Posts Tagged ‘end of business as usual’
Part 13 in a series introducing my new book, The End of Business as Usual…this series serves as the book’s prequel.
These days, customer service seems to be a contradiction of words and intentions. Year after year, customers are appealing for attention, efficiency and a communicated sense of being appreciated. After all, what is the value of customer acquisition if retention itself isn’t valued? Now with social networks becoming the preferred channel of communication among connected consumers, businesses are losing ground and faith. The reality is that customers will share their experiences whether positive or negative and they will influence the decisions of others. The question is, how are you changing your service model to shape and steer experiences that deliver value to customers and also back to your business?
One of the most often asked questions about The End of Business as Usual is how it’s different than Engage.
I thought I take a moment to answer it here just in case you were wondering the same thing.
The other day I saw a Tweet that caught my attention. It read “16 Reasons Why You Should Read the End of Business as Usual” and included a link. I ended up on the site of Josh Duncan who publishes visual summaries of information that moves him. I was intrigued and decided to click through the 16 quotes from the book that motivated him to take the time to create a presentation. To put it simply, I was moved and felt the need to share it with you here. To be honest however, 16 barely scratches the surface. And as you read the book, I hope you’ll be inspired to share the passages that grabbed you.
In The End of Business as Usual, I review in detail how markets are evolving and what businesses need to do to earn relevance among a different breed of consumer. For those who struggle to make the case within their business or organization, to not just engage consumers online, but evolve business philosophies, practices, and systems, to truly matter, this is your guide.
Part 10 in a series introducing my new book, The End of Business as Usual…this series serves as the book’s prequel.
Today’s social media best practices will show you the marvels of creative marketing in social networks, the benefits of customer service on Twitter and blogs, innovations in co-created products and services, and insights into how to build a more engaged business. As organizations migrate from rigid to social business models, no line of business, department, function, or small business for that matter, will go untouched or unchanged. So what’s next? As you can see in the image above, one of the more aggressive trends on the horizon is social commerce and it centers on improving the complicated relationships that exist between…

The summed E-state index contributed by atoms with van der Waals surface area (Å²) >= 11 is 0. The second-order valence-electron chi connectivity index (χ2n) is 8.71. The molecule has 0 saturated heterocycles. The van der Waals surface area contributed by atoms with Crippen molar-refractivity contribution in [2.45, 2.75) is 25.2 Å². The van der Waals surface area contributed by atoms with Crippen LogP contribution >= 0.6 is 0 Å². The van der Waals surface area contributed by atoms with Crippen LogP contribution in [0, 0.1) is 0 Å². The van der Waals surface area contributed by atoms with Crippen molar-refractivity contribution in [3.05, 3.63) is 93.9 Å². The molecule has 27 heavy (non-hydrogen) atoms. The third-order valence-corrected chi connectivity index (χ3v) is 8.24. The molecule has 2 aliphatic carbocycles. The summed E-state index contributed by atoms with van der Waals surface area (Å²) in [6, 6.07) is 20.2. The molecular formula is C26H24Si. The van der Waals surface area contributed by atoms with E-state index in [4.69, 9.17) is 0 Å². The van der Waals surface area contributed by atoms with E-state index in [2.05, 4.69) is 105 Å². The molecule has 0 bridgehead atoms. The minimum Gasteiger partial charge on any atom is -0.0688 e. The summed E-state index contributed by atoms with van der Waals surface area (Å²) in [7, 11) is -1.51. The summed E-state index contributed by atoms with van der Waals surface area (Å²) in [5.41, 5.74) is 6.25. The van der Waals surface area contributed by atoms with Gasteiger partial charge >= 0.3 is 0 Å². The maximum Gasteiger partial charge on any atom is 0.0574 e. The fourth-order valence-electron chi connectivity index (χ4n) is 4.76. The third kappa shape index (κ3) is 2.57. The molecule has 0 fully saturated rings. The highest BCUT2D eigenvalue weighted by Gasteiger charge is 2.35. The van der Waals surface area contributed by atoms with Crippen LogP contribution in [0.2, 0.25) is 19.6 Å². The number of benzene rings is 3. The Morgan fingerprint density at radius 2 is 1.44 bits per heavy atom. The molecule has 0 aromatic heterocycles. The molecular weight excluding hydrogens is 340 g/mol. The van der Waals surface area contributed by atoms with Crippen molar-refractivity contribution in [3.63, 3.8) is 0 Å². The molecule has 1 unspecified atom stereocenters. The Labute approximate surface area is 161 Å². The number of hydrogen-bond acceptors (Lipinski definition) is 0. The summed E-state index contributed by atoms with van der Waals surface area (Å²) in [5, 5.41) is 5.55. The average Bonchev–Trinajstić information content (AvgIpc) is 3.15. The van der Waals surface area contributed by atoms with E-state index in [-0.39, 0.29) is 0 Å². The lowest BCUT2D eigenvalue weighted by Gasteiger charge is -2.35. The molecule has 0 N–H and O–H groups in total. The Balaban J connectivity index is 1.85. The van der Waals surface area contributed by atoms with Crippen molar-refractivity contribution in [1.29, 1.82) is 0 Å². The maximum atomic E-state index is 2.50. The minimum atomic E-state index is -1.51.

Part 9 in a series introducing my new book, The End of Business as Usual…this series serves as the book’s prequel.
Part 8 in a series introducing my new book, The End of Business as Usual…this series serves as the book’s prequel.
Social media says so much and so very little at the same time. First, social media implies that media is just that, social. But when you study many of the best practices or test the advice dispensed through popular “top 10″ posts, you find that at the heart of notable social media successes is simply brilliant creativity and desirable incentives, not necessary authentic or genuine value or engagement. With every Tweet or Like to win campaign, hilarious viral video, and user-generated promotional series, businesses make social media more of an oxymoron than a movement to transform two-way conversations into improved customer relationships.
It’s with great pleasure, and a little bit of nervousness, that I announce the official availability of my new book, The End of Business as Usual.
Business, government, music, finance, publishing, everything is changing. We have a unique role in all of this as we are stakeholders in not only defining the need for change, but we are also responsible for leading transformation within our organizations. We are the architects, the mediators, and the sherpas to a new era of relevance and empowerment.
Part three in a series introducing The End of Business as Usual…Written by Frank Eliason (@frankeliason)
Certainly not a statement you would expect to hear from the person formerly known as @ComcastCares, but I think it is an important perspective to consider if we are to build stronger relationships with customers. As I look around I see many interesting aspects of social media from large and small businesses. and I am very excited to see companies trying new things to reach their customers. But we are now moving in a new direction and I think too few see it yet.
This is part two in a short series to introduce The End of Business as Usual…originally posted on Harvard Business Review (edited)
Brian Solis is a digital analyst, anthropologist, and also a futurist. In his work at Altimeter Group, Solis studies the effects of disruptive technology on business and society. He is an avid keynote speaker and award-winning author who is globally recognized as one of the most prominent thought leaders in digital transformation.
His most recent book, What's the Future of Business: Changing the Way Businesses Create Experiences (WTF), explores the landscape of connected consumerism and how business and customer relationships unfold in four distinct moments of truth. His previous book, The End of Business as Usual, explores the emergence of Generation-C, a new generation of customers and employees and how businesses must adapt to reach them. In 2009, Solis released Engage, which is regarded as the industry reference guide for businesses to market, sell and service in the social web.